NPR Supreme Court correspondent Nina Totenberg apologized Monday for a wrap-up piece she wrote at the end of the last Supreme Court term in which she mischaracterized a quote from a Northwestern University law professor.
Her original piece characterized a quote Totenberg thought was about the Voting Rights Act. The professor was actually speaking about the Defense of Marriage Act case.
I have always believed in correcting mistakes, especially bad ones. In my wrap-up piece at the end of the Supreme Court term, I quoted Northwestern University law professor John McGinnis as one of several conservative scholars highly critical of the court's decision on the Voting Rights Act. In my telling, he called the decision "as singular a failure as I've seen in the history of the Supreme Court." But I inadvertently misused the quote, which came from his appearance on a panel at the 4th Circuit Court of Appeals.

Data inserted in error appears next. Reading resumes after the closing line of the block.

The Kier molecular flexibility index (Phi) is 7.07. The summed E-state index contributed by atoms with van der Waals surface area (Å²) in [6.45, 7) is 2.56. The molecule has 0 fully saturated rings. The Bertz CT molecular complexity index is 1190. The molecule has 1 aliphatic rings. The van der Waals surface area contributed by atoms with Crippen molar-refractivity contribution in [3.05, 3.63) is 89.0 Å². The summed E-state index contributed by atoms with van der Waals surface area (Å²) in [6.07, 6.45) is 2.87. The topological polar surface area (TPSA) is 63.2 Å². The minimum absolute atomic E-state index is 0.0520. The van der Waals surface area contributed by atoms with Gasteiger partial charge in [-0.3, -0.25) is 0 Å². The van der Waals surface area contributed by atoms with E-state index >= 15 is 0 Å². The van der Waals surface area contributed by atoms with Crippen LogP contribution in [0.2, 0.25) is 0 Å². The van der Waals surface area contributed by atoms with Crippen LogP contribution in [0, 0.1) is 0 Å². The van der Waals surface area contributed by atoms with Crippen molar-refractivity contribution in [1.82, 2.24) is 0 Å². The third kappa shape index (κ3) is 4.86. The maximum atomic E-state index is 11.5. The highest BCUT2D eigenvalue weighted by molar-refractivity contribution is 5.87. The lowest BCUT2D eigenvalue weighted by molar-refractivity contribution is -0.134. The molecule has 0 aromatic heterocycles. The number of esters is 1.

McGinnis used those words to describe the court's decision in the Defense Of Marriage Act case, not the Voting Rights Act decision about which he was also critical but not nearly as sweeping in his condemnation. I listened to the whole panel but apparently got confused in my notations about what McGinnis was talking about at about an hour and 10 minutes into the panel.
When the New Yorker's Jane Mayer recently misquoted an Americans for Prosperity pledge, she attributed the error to a New Yorker copy editor.